Presentation on theme: "1 Chapter 4: Minimax Equilibrium in Zero Sum Game SCIT1003 Chapter 4: Minimax Equilibrium in Zero Sum Game Prof. Tsang."— Presentation transcript:
1 Chapter 4: Minimax Equilibrium in Zero Sum Game SCIT1003 Chapter 4: Minimax Equilibrium in Zero Sum Game Prof. Tsang
Maximin & Minimax Equilibrium in a zero-sum game Minimax - minimizing the maximum loss (loss-ceiling, defensive) Maximin - maximizing the minimum gain (gain-floor, offensive) Minimax = Maximin 2
The Minimax Theorem 3 “Every finite, two-person, zero-sum game has a rational solution in the form of a pure or mixed strategy.” John Von Neumann, 1926 For every two-person, zero-sum game with finite strategies, there exists a value V and a mixed strategy for each player, such that (a) Given player 2's strategy, the best payoff possible for player 1 is V, and (b) Given player 1's strategy, the best payoff possible for player 2 is −V.
Saddle point Pure strategy game: Saddle point 4 A zero-sum game with a saddle point Is this a Nash Equilibrium? MaxiMin MiniMax
Pure & mixed strategies 5 A pure strategy provides a complete definition of how a player will play a game. It determines the move a player will make for any situation they could face. A mixed strategy is an assignment of a probability to each pure strategy. This allows for a player to randomly select a pure strategy. In a pure strategy a player chooses an action for sure, whereas in a mixed strategy, he chooses a probability distribution over the set of actions available to him.
All you need to know about Probability 6 If E is an outcome of action, then P(E) denotes the probability that E will occur, with the following properties: 1.0 P(E) 1 such that: If E can never occur, then P(E) = 0 If E is certain to occur, then P(E) = 1 2.The probabilities of all the possible outcomes must sum to 1
Mixed strategy In some zero-sum game, there is no pure strategy solution (no Saddle point) Play’s best way to win is mixing all possible moves together in a random (unpredictable) fashion. E.g. Rock-Paper-Scissors 7
Mixed strategies 8 Some games, such as Rock-Paper-Scissors, do not have a pure strategy equilibrium. In this game, if Player 1 chooses R, Player 2 should choose p, but if Player 2 chooses p, Player 1 should choose S. This continues with Player 2 choosing r in response to the choice S by Player 1, and so forth. In games like Rock-Paper-Scissors, a player will want to randomize over several actions, e.g. he/she can choose R, P & S in equal probabilities.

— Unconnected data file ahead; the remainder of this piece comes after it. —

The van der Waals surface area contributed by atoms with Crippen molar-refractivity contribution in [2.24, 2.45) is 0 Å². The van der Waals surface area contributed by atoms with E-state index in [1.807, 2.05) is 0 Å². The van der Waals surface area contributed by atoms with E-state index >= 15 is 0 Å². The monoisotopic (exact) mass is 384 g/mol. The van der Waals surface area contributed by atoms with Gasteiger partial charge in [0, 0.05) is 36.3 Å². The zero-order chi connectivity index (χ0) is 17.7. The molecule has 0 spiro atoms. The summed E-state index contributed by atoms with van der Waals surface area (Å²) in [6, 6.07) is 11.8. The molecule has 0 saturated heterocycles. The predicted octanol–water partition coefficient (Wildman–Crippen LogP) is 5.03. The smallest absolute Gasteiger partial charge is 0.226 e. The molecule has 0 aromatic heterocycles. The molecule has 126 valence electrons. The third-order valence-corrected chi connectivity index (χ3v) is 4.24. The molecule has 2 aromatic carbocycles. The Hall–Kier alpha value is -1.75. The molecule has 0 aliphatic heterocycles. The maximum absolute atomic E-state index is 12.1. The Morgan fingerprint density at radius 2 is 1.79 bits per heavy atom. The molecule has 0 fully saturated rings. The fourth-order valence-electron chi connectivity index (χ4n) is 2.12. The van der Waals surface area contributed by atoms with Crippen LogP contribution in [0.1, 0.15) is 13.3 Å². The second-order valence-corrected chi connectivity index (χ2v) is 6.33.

A soccer penalty shot at 12-yard left or right? 9 LeftRight Left Right Goalie Kicker p.145 payoffs are winning probability
10 A penalty shot at 12-yard left or right? If you are the kicker, which side you use? The best chance you have is 95%. So you kick left. But the goalie anticipates that because he knows that’s your best chance. So his anticipation reduces your chance to 58%. What if you anticipate that he anticipates … so you kick right & that increase your chance to 93%. What if he anticipates that you anticipate that he anticipates … If you use a pure strategy, he always has a way to reduce you chance to win.
To end this circular reasoning, you do something that the goalie cannot anticipate. What if you mix the 2 choices randomly with chance? Your chance of winning is (58+93)/2 if the goalie moves to left (93+70)/2 if the goalie moves to right Is this better? 11 A penalty shot at 12-yard left or right?
12 p.166 graphical solution Kicker’s mixture
13 p.168 graphical solution Goalie’s mixture
14 If the goalie improves his skill at saving kicks to the Right side
A Parking meter game (p.164) 15 If you pay for the parking, it cause you $1. If you don’t pay for the parking and you are caught by the enforcer, the penalty is $50. Should you take the risk of not paying for the parking? How often the enforcer should patrol to keep the car drivers honest (to pay the parking fee)?
Parking meter game 16 PayNot pay Enforce Not enforce 0 10 Car driver Enforcer p.164
17 no No Nash equilibrium for pure strategy x y1-x-y x=probability to take action R y=probability to take action S 1-x-y=probability to take action P Mixed strategies
18 They have to be equal if expected payoff independent of action of player 2
19 Janken step game (Japanese RSP) p.171
Two-Person, Zero-Sum Games: Summary Represent outcomes as payoffs to row player Find any dominating equilibrium Evaluate row minima and column maxima If maximin=minimax, players adopt pure strategy corresponding to saddle point; choices are in stable equilibrium -- secrecy not required If maximin minimax, find optimal mixed strategy; secrecy essential 20
Summary: Ch. 4 Look for any equilibrium Dominating Equilibrium Minimax Equilibrium Nash Equilibrium 21